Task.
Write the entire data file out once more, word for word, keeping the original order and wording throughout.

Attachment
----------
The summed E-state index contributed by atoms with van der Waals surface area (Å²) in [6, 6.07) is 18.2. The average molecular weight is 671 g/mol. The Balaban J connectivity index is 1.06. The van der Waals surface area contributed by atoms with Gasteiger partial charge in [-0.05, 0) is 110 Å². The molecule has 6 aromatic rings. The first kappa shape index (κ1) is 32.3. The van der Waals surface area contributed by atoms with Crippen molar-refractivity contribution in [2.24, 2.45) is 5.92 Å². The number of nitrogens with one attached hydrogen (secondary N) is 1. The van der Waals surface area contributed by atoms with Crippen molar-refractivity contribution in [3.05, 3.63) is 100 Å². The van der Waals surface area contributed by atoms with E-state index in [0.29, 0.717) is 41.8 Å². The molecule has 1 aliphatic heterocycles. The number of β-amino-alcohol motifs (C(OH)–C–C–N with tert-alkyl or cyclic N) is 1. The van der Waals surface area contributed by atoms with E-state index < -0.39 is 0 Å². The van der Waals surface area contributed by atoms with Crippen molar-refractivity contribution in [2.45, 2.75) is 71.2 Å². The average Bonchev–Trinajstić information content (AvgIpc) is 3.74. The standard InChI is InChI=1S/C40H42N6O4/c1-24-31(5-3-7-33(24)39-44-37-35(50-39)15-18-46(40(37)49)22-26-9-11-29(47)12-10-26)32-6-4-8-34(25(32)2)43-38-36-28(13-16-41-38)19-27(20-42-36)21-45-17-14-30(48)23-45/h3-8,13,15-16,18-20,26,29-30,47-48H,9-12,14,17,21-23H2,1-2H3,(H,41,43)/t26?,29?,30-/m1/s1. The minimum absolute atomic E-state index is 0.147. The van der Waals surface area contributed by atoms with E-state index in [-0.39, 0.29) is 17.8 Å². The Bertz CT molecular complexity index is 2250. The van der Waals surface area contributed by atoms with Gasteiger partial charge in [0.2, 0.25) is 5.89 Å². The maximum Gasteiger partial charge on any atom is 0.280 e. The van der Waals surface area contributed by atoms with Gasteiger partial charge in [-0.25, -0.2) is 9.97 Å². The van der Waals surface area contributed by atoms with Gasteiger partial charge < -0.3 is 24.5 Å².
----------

The summed E-state index contributed by atoms with van der Waals surface area (Å²) in [6, 6.07) is 18.2. The average molecular weight is 671 g/mol. The Balaban J connectivity index is 1.06. The van der Waals surface area contributed by atoms with Gasteiger partial charge in [-0.05, 0) is 110 Å². The molecule has 6 aromatic rings. The first kappa shape index (κ1) is 32.3. The van der Waals surface area contributed by atoms with Crippen molar-refractivity contribution in [2.24, 2.45) is 5.92 Å². The number of nitrogens with one attached hydrogen (secondary N) is 1. The van der Waals surface area contributed by atoms with Crippen molar-refractivity contribution in [3.05, 3.63) is 100 Å². The van der Waals surface area contributed by atoms with E-state index in [0.29, 0.717) is 41.8 Å². The molecule has 1 aliphatic heterocycles. The number of β-amino-alcohol motifs (C(OH)–C–C–N with tert-alkyl or cyclic N) is 1. The van der Waals surface area contributed by atoms with E-state index < -0.39 is 0 Å². The van der Waals surface area contributed by atoms with Crippen molar-refractivity contribution in [2.45, 2.75) is 71.2 Å². The average Bonchev–Trinajstić information content (AvgIpc) is 3.74. The standard InChI is InChI=1S/C40H42N6O4/c1-24-31(5-3-7-33(24)39-44-37-35(50-39)15-18-46(40(37)49)22-26-9-11-29(47)12-10-26)32-6-4-8-34(25(32)2)43-38-36-28(13-16-41-38)19-27(20-42-36)21-45-17-14-30(48)23-45/h3-8,13,15-16,18-20,26,29-30,47-48H,9-12,14,17,21-23H2,1-2H3,(H,41,43)/t26?,29?,30-/m1/s1. The minimum absolute atomic E-state index is 0.147. The van der Waals surface area contributed by atoms with E-state index in [-0.39, 0.29) is 17.8 Å². The Bertz CT molecular complexity index is 2250. The van der Waals surface area contributed by atoms with Gasteiger partial charge in [0.2, 0.25) is 5.89 Å². The maximum Gasteiger partial charge on any atom is 0.280 e. The van der Waals surface area contributed by atoms with Gasteiger partial charge in [-0.25, -0.2) is 9.97 Å². The van der Waals surface area contributed by atoms with Gasteiger partial charge < -0.3 is 24.5 Å².